Design for Extended Reality

During my MFA thesis, I realised the need to overcome the boundaries of the Human-Centred Design framework. I combined theory from More-Than-Human Design with concepts from Design for Extended Reality.

You can view and download the complete thesis on Implicit Interaction. 

Here, I give you insights into my methodology for designing extended reality applications that feel like a natural part of yourself.


The rise of wearable technology

Caroline Bonaparte wearing a wristwatch (Barnebys, 2023)

The rise of wearable technology began when aristocratic women first commissioned wristwatches, bracelets with watches and ring watches. Caroline Bonaparte is pictured wearing a wristwatch at a time (1810–1812) when aristocratic men still preferred pocket watches. In the military and in sports, men eventually began to wear wristwatches (Barnebys, 2023). In 2015, Apple released the first generation of its smartwatch. The name Apple Watch refers to the tradition of wearing timepieces, which helped establish a category of devices that can do much more than tell the time at a glance.

The three pillars of mixed reality

Watches have introduced temporal registration as the first pillar of mixed reality. Smartwatches include spatial registration, the second pillar. They are capable of sensing location and movement and overlaying contextual information that is interactive in real-time. Currently, human augmentation is shifting from the first wave, "Overlay", to the second wave, "Entryway" (Papagiannis, 2017, p. 5). A third pillar of mixed reality seems to be manifesting itself: The personalisation of context.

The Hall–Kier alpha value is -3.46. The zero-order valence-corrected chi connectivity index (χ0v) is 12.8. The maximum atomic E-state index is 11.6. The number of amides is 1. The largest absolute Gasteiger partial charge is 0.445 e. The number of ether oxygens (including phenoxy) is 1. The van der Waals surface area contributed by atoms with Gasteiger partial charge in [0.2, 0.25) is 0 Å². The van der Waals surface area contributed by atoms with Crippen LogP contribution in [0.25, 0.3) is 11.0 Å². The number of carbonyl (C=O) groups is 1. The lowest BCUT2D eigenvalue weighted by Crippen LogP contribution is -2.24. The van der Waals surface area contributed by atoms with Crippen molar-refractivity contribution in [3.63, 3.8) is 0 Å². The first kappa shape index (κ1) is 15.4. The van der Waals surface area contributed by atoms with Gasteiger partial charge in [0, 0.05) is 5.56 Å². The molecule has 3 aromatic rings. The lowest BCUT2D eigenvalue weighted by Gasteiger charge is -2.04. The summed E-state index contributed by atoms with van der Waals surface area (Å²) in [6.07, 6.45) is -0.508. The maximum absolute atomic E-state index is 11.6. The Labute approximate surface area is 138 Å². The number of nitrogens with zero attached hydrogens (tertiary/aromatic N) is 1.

Current Shifts

The Great Adventure of Material World (Lu Yang, 2020)

Towards Augmented Humans

Humans have been shifting from distinct entities towards augmented humans (Papagiannis, 2017). This transformation manifests in wearable technology, that acts as prostheses. Humans relate through this pervasive layer of their existence as hybrids and socio-technical beings. This shift can be traced back through anticipatory art or popular culture references, such as cyborgs. The Surrealist movement provided a foreshadowing moment, which resonates with contemporary digital art. “Parreno’s works (...) liberate the viewer from the common belief that the world is neatly divided in two spheres: us humans and things out there. Time to rethink” (Birnbaum, 2018, p. 21). Subject and object are merging into one.

Towards Blended Reality

Blended reality increasingly permeates everything we do. Our “attention and other cognitive resources are often split between dealing with the physical world in which we are located and interacting with the digital (...). While we are physically in one place, we are often mentally in another, or more than one place.” (Waterworth & Hoshi, 2016, pp. 3–4). It is challenging to integrate presence across different realities and blend them harmoniously.

Towards Entryway Applications

Mobile mixed reality apps have been around for many years: Snapchat, Instagram or Tiktok are good examples of AR apps that follow the “Overlay” wave. These applications offer virtual filters that superimpose physical reality. What makes them mixed reality applications is spatial registration in combination with real-time interactivity. Often these apps depend on a camera and a screen, and demand a lot of attention. Calm technology can serve as a source of inspiration for the development of MR/AR applications that require less attention and blend more harmoniously into physical reality.